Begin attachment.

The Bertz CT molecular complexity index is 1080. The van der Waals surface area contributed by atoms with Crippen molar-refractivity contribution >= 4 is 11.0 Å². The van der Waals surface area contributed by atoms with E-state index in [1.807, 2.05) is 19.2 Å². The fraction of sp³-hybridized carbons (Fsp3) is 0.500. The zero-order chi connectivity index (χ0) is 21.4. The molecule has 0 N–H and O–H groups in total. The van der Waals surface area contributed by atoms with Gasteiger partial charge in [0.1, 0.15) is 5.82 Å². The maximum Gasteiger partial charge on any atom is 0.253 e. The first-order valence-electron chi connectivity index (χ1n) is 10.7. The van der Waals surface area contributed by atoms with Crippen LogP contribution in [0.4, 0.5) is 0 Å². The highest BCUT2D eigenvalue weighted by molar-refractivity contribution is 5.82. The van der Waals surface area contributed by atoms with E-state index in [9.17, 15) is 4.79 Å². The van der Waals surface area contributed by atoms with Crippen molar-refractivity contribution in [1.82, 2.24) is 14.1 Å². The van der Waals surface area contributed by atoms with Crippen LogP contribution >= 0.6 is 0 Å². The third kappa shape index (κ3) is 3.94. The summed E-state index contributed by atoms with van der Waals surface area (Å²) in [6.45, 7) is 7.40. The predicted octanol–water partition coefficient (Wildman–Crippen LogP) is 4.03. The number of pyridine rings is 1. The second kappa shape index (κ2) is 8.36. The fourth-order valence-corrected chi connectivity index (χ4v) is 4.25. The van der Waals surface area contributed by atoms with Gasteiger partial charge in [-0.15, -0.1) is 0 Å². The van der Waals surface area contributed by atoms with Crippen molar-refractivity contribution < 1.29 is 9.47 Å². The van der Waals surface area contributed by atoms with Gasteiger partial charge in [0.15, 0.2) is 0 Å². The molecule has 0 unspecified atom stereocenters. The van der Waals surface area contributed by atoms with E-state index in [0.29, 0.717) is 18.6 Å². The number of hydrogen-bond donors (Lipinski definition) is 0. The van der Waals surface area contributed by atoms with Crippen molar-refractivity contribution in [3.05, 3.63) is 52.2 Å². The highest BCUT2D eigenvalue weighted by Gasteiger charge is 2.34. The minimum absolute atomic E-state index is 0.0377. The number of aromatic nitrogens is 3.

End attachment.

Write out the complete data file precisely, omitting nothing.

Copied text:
The Bertz CT molecular complexity index is 1080. The van der Waals surface area contributed by atoms with Crippen molar-refractivity contribution >= 4 is 11.0 Å². The van der Waals surface area contributed by atoms with E-state index in [1.807, 2.05) is 19.2 Å². The fraction of sp³-hybridized carbons (Fsp3) is 0.500. The zero-order chi connectivity index (χ0) is 21.4. The molecule has 0 N–H and O–H groups in total. The van der Waals surface area contributed by atoms with Gasteiger partial charge in [0.1, 0.15) is 5.82 Å². The maximum Gasteiger partial charge on any atom is 0.253 e. The first-order valence-electron chi connectivity index (χ1n) is 10.7. The van der Waals surface area contributed by atoms with Crippen LogP contribution in [0.4, 0.5) is 0 Å². The highest BCUT2D eigenvalue weighted by molar-refractivity contribution is 5.82. The van der Waals surface area contributed by atoms with E-state index in [9.17, 15) is 4.79 Å². The van der Waals surface area contributed by atoms with Crippen molar-refractivity contribution in [1.82, 2.24) is 14.1 Å². The van der Waals surface area contributed by atoms with Crippen LogP contribution >= 0.6 is 0 Å². The third kappa shape index (κ3) is 3.94. The summed E-state index contributed by atoms with van der Waals surface area (Å²) in [6.45, 7) is 7.40. The predicted octanol–water partition coefficient (Wildman–Crippen LogP) is 4.03. The number of pyridine rings is 1. The second kappa shape index (κ2) is 8.36. The fourth-order valence-corrected chi connectivity index (χ4v) is 4.25. The van der Waals surface area contributed by atoms with Gasteiger partial charge in [-0.15, -0.1) is 0 Å². The van der Waals surface area contributed by atoms with Crippen molar-refractivity contribution < 1.29 is 9.47 Å². The van der Waals surface area contributed by atoms with Gasteiger partial charge in [0.15, 0.2) is 0 Å². The molecule has 0 unspecified atom stereocenters. The van der Waals surface area contributed by atoms with E-state index in [0.29, 0.717) is 18.6 Å². The number of hydrogen-bond donors (Lipinski definition) is 0. The van der Waals surface area contributed by atoms with Crippen molar-refractivity contribution in [3.05, 3.63) is 52.2 Å². The highest BCUT2D eigenvalue weighted by Gasteiger charge is 2.34. The minimum absolute atomic E-state index is 0.0377. The number of aromatic nitrogens is 3.